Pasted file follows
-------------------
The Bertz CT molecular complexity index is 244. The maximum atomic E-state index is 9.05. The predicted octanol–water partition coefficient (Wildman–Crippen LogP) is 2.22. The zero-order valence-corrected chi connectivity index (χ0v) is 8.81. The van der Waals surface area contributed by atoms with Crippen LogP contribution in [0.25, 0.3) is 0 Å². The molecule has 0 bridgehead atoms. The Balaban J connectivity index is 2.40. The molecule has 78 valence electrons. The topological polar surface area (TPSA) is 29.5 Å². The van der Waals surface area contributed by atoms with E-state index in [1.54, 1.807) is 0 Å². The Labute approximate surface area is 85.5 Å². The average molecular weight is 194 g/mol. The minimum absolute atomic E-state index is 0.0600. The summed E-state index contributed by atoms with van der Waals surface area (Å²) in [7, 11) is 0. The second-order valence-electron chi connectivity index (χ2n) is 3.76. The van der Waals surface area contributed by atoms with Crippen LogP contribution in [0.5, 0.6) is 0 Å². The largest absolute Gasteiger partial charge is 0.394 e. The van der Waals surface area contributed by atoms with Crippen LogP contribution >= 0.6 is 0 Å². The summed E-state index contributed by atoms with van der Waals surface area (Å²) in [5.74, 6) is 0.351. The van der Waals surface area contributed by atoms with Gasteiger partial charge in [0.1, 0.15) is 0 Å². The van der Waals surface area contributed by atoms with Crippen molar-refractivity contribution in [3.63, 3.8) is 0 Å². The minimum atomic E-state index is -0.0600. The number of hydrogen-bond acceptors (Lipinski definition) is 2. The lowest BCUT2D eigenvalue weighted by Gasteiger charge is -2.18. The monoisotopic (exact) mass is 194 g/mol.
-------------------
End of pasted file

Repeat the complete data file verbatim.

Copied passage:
The Bertz CT molecular complexity index is 244. The maximum atomic E-state index is 9.05. The predicted octanol–water partition coefficient (Wildman–Crippen LogP) is 2.22. The zero-order valence-corrected chi connectivity index (χ0v) is 8.81. The van der Waals surface area contributed by atoms with Crippen LogP contribution in [0.25, 0.3) is 0 Å². The molecule has 0 bridgehead atoms. The Balaban J connectivity index is 2.40. The molecule has 78 valence electrons. The topological polar surface area (TPSA) is 29.5 Å². The van der Waals surface area contributed by atoms with E-state index in [1.54, 1.807) is 0 Å². The Labute approximate surface area is 85.5 Å². The average molecular weight is 194 g/mol. The minimum absolute atomic E-state index is 0.0600. The summed E-state index contributed by atoms with van der Waals surface area (Å²) in [7, 11) is 0. The second-order valence-electron chi connectivity index (χ2n) is 3.76. The van der Waals surface area contributed by atoms with Crippen LogP contribution in [0.5, 0.6) is 0 Å². The largest absolute Gasteiger partial charge is 0.394 e. The van der Waals surface area contributed by atoms with Crippen LogP contribution >= 0.6 is 0 Å². The summed E-state index contributed by atoms with van der Waals surface area (Å²) in [5.74, 6) is 0.351. The van der Waals surface area contributed by atoms with Gasteiger partial charge in [0.1, 0.15) is 0 Å². The van der Waals surface area contributed by atoms with Crippen molar-refractivity contribution in [3.63, 3.8) is 0 Å². The minimum atomic E-state index is -0.0600. The number of hydrogen-bond acceptors (Lipinski definition) is 2. The lowest BCUT2D eigenvalue weighted by Gasteiger charge is -2.18. The monoisotopic (exact) mass is 194 g/mol.